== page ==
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Otto Möller was born July 20, 1883 in the Thuringian village Schmiedefeld. After graduating school in 1903 he moved to Berlin. Between 1905 and 1907 he attended the Königliche Kunstschule, where he took an apprenticeship as a drawing teacher working under Philipp Franck. From 1907 to 1908 he gained experience at the atelier of Lovis Corinth, who had a profound influence on him. Shortly after he had completed his studies under Corinth, he started working as a drawing teacher at Berlin Paulsen-Realgymnasium in Berlin-Steglitz. Then, in 1910 he showed his work for the first time at the Berlin Secession. In 1913 he married his classmate Erna Minna Juliana Senkbeil, and had two children with her. After World War I, in which he served as a German soldier, he became a member of the Novembergruppe, a group of German expressionist artists and architects formed in Berlin in 1918. In the following years he showed his work frequently at the Novembergruppe exhibitions. Between 1920 and 1940 he was an Associate Professor of Education and its Methodologies at Zentralinstitut für Unterricht und Erziehung in Berlin, contributing to the reforms of art education. With the beginning of the National Socialism in 1933, Moeller stopped his exhibition activities. Seized as "degenerate art" in 1937, at least one of his works, a “Seestück” then hold at Kiel Kunsthalle, was destroyed. In 1946, he became a Professor of Painting and Drawing at Berlin Hochschule für Bildende Künste (today: University of the Arts). In the following years he published several writings, which reflect the effort he put into an increased appreciation of children drawings. Otto Möller retired in 1955 and died in Berlin on 29 February, 1964.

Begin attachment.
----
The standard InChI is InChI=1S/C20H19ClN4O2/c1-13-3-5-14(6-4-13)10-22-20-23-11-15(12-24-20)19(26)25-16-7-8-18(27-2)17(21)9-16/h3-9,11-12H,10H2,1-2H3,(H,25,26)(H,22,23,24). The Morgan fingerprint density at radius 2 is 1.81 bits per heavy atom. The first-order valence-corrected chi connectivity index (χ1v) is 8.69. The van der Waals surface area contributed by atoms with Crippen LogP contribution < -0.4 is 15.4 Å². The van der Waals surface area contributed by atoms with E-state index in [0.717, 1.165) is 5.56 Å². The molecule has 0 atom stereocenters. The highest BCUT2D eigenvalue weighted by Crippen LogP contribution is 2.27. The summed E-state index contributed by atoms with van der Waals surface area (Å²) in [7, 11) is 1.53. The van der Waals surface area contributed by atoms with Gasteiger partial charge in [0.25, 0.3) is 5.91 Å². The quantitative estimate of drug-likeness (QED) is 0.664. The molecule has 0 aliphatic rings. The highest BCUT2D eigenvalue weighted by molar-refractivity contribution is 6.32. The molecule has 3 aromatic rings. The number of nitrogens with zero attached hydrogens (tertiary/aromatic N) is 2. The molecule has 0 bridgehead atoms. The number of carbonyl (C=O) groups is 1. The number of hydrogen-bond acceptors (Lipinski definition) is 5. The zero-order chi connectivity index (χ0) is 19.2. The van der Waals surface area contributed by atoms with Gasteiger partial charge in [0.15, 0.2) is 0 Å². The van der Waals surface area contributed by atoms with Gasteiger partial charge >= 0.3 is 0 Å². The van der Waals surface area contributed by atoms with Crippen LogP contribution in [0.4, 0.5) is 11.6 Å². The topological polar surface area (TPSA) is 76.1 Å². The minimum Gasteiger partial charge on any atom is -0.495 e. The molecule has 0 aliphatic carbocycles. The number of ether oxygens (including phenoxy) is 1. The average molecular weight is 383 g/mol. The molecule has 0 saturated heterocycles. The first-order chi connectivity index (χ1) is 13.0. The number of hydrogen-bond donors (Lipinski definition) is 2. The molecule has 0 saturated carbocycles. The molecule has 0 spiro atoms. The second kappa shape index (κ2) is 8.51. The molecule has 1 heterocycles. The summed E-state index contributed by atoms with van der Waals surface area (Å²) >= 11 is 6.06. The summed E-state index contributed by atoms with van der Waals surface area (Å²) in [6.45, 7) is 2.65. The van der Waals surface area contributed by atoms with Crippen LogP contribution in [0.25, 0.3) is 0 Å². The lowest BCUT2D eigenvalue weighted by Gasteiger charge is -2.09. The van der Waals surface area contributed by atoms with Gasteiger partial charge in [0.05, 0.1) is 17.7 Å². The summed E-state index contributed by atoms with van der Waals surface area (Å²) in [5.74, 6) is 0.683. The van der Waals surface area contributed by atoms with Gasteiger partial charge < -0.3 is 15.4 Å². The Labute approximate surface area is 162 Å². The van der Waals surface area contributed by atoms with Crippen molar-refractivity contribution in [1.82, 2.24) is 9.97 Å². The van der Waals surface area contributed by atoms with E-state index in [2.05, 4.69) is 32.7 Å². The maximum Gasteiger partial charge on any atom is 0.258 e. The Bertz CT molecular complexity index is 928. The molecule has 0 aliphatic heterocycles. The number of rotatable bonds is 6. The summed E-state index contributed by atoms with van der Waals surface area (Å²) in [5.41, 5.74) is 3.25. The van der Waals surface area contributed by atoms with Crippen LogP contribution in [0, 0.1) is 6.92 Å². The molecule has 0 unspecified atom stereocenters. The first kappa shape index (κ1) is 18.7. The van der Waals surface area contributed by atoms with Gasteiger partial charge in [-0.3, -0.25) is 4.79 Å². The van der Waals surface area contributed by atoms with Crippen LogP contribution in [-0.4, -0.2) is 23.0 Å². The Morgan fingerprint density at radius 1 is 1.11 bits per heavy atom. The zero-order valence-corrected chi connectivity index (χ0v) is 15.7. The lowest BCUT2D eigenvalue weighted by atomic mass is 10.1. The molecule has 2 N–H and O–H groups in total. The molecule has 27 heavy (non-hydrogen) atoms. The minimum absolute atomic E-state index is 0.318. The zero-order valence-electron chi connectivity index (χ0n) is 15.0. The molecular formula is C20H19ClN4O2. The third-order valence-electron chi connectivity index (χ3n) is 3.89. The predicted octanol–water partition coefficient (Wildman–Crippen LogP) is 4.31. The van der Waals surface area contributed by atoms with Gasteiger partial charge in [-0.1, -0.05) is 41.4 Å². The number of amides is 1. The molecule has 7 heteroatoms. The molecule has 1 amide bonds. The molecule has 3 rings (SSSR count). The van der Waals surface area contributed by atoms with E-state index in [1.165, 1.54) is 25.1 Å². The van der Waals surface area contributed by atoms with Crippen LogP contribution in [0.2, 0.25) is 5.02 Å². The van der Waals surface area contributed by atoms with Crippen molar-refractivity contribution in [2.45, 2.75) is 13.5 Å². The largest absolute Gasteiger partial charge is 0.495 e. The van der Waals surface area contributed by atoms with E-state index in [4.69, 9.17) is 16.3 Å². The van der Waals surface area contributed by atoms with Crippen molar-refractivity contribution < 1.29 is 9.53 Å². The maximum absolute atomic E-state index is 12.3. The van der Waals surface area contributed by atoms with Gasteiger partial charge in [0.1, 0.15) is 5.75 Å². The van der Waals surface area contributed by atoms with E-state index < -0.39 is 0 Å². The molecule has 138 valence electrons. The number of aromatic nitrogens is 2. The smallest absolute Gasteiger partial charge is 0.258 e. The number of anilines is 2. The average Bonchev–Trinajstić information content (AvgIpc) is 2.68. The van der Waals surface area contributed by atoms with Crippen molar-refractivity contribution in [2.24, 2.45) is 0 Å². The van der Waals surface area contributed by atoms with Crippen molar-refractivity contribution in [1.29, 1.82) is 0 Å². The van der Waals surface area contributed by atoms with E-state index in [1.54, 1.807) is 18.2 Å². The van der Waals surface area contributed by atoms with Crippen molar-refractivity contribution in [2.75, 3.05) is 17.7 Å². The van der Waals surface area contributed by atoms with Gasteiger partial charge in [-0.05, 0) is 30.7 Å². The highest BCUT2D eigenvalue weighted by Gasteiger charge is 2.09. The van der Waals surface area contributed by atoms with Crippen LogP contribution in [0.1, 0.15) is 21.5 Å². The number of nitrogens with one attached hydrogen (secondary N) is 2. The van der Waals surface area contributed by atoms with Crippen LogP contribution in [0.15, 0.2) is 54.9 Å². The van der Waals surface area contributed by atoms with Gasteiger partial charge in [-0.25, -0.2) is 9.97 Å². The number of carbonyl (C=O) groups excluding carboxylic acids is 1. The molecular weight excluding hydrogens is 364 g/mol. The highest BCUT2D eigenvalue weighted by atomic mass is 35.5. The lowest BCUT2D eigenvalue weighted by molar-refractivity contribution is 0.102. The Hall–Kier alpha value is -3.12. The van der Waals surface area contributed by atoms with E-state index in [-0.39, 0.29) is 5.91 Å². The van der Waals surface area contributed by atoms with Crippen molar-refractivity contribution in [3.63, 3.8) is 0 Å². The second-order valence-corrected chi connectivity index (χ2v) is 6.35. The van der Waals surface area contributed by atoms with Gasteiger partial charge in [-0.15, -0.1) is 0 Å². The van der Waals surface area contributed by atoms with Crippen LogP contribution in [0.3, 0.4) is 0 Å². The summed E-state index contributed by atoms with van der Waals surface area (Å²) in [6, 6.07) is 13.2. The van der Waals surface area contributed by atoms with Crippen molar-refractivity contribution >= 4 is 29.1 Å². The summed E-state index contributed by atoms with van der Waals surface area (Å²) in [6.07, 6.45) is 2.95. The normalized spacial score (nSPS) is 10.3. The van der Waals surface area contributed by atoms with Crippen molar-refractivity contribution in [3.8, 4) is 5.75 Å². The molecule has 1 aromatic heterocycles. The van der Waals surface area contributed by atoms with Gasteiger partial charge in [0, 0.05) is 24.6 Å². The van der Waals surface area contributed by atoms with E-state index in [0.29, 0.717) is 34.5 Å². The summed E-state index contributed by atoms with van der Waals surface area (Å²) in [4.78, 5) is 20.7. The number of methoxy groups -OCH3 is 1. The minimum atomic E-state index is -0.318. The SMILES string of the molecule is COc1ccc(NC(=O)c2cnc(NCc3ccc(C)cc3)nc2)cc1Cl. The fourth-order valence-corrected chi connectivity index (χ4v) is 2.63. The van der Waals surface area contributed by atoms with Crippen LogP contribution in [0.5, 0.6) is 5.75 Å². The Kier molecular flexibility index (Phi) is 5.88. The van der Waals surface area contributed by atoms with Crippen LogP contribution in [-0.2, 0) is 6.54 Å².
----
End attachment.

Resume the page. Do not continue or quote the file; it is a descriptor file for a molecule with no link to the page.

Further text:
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Möller, Otto, 1883-1964: Boys in a schoolyard, Leo Baeck Institute Art and Objects Collection, 78.543.
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